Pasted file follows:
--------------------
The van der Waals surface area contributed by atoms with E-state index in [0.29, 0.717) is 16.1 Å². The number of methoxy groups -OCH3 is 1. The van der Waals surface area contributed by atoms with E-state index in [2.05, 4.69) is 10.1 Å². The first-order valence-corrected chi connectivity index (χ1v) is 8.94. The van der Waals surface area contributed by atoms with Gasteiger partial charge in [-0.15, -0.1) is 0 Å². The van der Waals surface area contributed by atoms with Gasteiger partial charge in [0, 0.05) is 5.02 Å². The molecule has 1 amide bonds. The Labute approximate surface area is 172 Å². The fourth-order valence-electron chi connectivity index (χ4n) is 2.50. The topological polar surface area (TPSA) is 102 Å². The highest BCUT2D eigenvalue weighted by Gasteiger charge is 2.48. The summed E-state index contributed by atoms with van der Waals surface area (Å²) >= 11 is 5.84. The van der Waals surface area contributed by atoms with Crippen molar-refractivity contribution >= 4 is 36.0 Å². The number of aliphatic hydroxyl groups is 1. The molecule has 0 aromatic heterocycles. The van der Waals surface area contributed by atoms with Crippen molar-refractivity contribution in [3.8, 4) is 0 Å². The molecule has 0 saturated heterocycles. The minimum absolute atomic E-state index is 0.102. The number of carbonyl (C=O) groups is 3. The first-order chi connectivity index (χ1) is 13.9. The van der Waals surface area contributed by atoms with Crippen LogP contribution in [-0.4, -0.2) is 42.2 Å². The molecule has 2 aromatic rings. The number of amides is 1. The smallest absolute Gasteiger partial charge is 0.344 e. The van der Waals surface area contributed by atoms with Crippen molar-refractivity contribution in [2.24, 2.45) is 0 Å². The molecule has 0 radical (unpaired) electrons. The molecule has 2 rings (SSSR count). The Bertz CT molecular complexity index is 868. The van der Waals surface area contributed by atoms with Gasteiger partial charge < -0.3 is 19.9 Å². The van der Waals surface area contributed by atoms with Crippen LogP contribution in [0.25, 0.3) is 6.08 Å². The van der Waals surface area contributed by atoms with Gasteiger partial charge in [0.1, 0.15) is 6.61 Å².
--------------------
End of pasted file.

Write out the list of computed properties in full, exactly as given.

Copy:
The van der Waals surface area contributed by atoms with E-state index in [0.29, 0.717) is 16.1 Å². The number of methoxy groups -OCH3 is 1. The van der Waals surface area contributed by atoms with E-state index in [2.05, 4.69) is 10.1 Å². The first-order valence-corrected chi connectivity index (χ1v) is 8.94. The van der Waals surface area contributed by atoms with Gasteiger partial charge in [-0.15, -0.1) is 0 Å². The van der Waals surface area contributed by atoms with Gasteiger partial charge in [0, 0.05) is 5.02 Å². The molecule has 1 amide bonds. The Labute approximate surface area is 172 Å². The fourth-order valence-electron chi connectivity index (χ4n) is 2.50. The topological polar surface area (TPSA) is 102 Å². The highest BCUT2D eigenvalue weighted by Gasteiger charge is 2.48. The summed E-state index contributed by atoms with van der Waals surface area (Å²) >= 11 is 5.84. The van der Waals surface area contributed by atoms with Crippen molar-refractivity contribution >= 4 is 36.0 Å². The number of aliphatic hydroxyl groups is 1. The molecule has 0 aromatic heterocycles. The van der Waals surface area contributed by atoms with Crippen molar-refractivity contribution in [3.8, 4) is 0 Å². The molecule has 0 saturated heterocycles. The minimum absolute atomic E-state index is 0.102. The number of carbonyl (C=O) groups is 3. The first-order chi connectivity index (χ1) is 13.9. The van der Waals surface area contributed by atoms with Crippen LogP contribution in [-0.4, -0.2) is 42.2 Å². The molecule has 2 aromatic rings. The number of amides is 1. The smallest absolute Gasteiger partial charge is 0.344 e. The van der Waals surface area contributed by atoms with Crippen molar-refractivity contribution in [2.24, 2.45) is 0 Å². The molecule has 0 radical (unpaired) electrons. The molecule has 2 rings (SSSR count). The Bertz CT molecular complexity index is 868. The van der Waals surface area contributed by atoms with Gasteiger partial charge < -0.3 is 19.9 Å². The van der Waals surface area contributed by atoms with Crippen LogP contribution in [0.25, 0.3) is 6.08 Å². The van der Waals surface area contributed by atoms with Gasteiger partial charge in [0.1, 0.15) is 6.61 Å².